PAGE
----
It’s been 70 days since I had a drink. Last weekend I had to attend three work-related social events, or as I have come to think of them, drinking occasions. And not just drinking occasions, but drinking occasions with novelists (I work in publishing). Scores of them. On an all-expenses-paid boondoggle. I’ve done my fair share of drinking-with-writers in the past, and was sort of quaking at the thought of managing all that glad-handing and chitchat sober for the first time.
The first night was a cocktail party, so I knew I only had to survive for 90 minutes or so before making my escape. And you know what, somehow everything was okay. The room was too busy and crowded for anyone to notice I wasn’t drinking, and the cognitive dissonance of being sober at a drinks party for the first time in, oh let’s say ever, reminded me that technically I was working, which somehow made it easier to work the room. I greeted and talked to far more people sober than I ever would have if I’d been drinking, when I would’ve ensconced myself in a safe and cozy nook of friends and barely budged. That’s right–I had less social anxiety sober than I used to when drinking. I don’t fully understand it, but I’ll take it.
The second night–a gala dinner at a beautiful museum in town–was harder. Cocktail hour dragged on longer than it was meant to (and me in uncomfortable heels), and despite the presence of several clever themed cocktails on the night’s menu, there was nothing beyond the dreaded seltzer with lime for non-drinkers. (I have the rank to influence this kind of thing next time around but must find a subtle way to do so…) Once we finally sat down to dinner, things got better. There were eight of us at my table and I realized that only two or three were doing what I’d consider serious drinking. Most of the others were sipping a glass or two of wine, and the man on my left wasn’t drinking at all. Have I always been surrounded by more ‘normal’ drinkers than problem ones, and just never noticed?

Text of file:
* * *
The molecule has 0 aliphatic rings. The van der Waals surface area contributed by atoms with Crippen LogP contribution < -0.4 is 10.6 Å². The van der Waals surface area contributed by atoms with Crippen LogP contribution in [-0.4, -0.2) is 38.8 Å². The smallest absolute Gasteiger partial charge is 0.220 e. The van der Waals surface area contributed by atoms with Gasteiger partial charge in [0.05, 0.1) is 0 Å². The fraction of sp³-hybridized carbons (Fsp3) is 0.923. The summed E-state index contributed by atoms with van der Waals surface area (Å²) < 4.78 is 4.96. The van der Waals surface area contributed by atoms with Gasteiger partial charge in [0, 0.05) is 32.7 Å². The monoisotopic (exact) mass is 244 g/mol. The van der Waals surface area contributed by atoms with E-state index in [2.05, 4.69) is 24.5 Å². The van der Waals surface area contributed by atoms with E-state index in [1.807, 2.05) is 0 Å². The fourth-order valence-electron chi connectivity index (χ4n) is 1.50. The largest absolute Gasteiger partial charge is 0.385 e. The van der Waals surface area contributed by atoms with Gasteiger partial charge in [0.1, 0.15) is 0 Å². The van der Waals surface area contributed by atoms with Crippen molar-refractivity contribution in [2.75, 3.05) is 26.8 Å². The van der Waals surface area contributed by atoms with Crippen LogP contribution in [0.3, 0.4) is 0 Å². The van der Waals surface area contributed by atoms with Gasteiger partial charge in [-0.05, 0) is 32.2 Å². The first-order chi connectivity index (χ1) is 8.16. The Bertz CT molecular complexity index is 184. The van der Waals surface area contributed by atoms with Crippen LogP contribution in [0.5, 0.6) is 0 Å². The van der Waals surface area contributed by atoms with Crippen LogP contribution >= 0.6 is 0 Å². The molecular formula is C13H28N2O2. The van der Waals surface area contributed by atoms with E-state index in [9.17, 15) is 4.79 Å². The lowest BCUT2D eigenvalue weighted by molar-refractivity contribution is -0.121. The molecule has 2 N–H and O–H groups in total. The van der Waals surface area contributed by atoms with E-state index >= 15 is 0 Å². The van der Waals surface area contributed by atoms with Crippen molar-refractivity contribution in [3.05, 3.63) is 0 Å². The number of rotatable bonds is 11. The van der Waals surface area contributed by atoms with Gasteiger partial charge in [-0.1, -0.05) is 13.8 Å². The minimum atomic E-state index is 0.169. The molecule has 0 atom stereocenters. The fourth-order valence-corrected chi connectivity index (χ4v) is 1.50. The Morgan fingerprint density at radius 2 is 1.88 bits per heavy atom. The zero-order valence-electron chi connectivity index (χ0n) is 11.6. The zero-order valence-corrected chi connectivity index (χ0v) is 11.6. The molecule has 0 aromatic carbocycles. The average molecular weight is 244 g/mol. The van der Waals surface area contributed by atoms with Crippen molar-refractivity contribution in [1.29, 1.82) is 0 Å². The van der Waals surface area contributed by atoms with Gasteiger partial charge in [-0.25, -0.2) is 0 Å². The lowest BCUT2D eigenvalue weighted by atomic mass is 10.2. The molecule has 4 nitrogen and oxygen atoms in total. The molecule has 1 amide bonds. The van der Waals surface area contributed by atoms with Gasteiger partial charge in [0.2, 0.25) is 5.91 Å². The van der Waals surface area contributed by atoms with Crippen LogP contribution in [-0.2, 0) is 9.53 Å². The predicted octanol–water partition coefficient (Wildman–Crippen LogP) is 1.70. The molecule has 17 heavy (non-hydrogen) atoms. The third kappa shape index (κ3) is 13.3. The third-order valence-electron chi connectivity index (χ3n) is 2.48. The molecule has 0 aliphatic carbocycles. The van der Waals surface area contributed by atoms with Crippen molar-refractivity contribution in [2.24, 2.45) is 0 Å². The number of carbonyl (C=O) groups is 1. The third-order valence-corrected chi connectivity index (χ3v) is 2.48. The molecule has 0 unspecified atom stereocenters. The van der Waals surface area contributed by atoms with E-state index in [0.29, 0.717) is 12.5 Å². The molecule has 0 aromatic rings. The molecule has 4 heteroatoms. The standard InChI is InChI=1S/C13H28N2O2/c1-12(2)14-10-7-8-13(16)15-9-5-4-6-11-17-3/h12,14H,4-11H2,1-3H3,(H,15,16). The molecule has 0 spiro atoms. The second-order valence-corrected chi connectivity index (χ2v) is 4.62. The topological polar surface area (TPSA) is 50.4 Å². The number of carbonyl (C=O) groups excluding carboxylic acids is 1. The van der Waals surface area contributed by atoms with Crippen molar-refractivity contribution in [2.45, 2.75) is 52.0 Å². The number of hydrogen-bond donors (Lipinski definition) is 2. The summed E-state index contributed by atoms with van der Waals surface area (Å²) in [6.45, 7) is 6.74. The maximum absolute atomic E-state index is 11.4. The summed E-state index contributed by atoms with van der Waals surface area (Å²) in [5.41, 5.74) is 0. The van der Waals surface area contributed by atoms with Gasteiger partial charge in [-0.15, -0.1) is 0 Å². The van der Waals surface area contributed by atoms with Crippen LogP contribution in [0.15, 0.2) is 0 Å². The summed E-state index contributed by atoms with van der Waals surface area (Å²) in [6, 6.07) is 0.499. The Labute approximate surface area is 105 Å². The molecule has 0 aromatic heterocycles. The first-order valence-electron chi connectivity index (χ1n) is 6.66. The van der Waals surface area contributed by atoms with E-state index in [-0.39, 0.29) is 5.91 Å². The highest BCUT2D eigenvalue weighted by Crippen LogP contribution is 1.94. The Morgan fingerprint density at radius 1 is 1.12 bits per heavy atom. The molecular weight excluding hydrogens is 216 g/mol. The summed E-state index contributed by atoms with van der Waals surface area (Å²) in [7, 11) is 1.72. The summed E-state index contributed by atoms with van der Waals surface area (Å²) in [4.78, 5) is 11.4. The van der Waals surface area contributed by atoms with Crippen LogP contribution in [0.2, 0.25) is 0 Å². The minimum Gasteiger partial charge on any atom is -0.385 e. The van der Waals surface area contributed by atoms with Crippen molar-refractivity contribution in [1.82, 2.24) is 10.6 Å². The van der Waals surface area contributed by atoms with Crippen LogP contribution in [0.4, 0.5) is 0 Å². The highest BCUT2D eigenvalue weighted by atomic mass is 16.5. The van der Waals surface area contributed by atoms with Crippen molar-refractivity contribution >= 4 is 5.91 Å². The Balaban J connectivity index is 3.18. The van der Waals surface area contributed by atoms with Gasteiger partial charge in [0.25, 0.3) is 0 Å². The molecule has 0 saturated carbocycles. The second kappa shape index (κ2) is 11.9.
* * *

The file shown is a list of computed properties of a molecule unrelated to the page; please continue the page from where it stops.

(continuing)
I got to talking with that abstinent man on my left, who was thoughtful and gracious and lovely, even if he did also seem slightly fixated (conversationally speaking) on Ronald Reagan’s leadership and management skills. At one point he mentioned that he’d quit drinking 28 years ago and before I knew it I was saying ‘Wow! It’s day 63 for me.’ Oh fuck, did I really just tell a virtual stranger whose livelihood relies partially on my bulletproof professionalism and judgement that I’m newly sober? I thought. But his eyes lit up. He beamed at me. “Oh, that’s wonderful!” he said. “Congratulations! You’re going to see that there’s absolutely no downside to not drinking. And when you start to understand that, everything will just open up for you.” And we talked about it a bit, his sobriety and mine. Not too personally–but enough for me to feel I had a real connection to this stranger, a connection I never would have made when I was drinking. It was hard not to think the universe had had a little something to do with the seating chart that night.
The hardest part of the night was when all the hurrahs and speeches and trays of macaroons and espressos were over, when I’d ducked the after-party and headed home. As an introvert, I’ve always cherished that quiet glass of wine or three after an overstimulating evening among the other human beings who insist on socializing with me. Without wine, I was at a loss for how to bring myself down–so there I was, amped and antsy at eleven on a Saturday night. I’d like to say I found the magic trick–a hot bath, a calming book–but honestly, I just had to wait it out till I got sleepy. Which really wasn’t that big a deal–but still, I know how that I’m going to need some skills for nights like that one going forward. Maybe it’s even a matter of taking mini-breaks during the event itself to grab a little quiet and find my center–I could have ducked out to the garden between courses at dinner, for instance, or even snuck off to the ladies room to do a crossword on my phone! Next time (which fortunately won’t be for a while), I’d like to have a mental list of tactics for keeping myself from getting too flooded with stimulation and consequently buzzing just when I should be sighing with relief that it’s all over.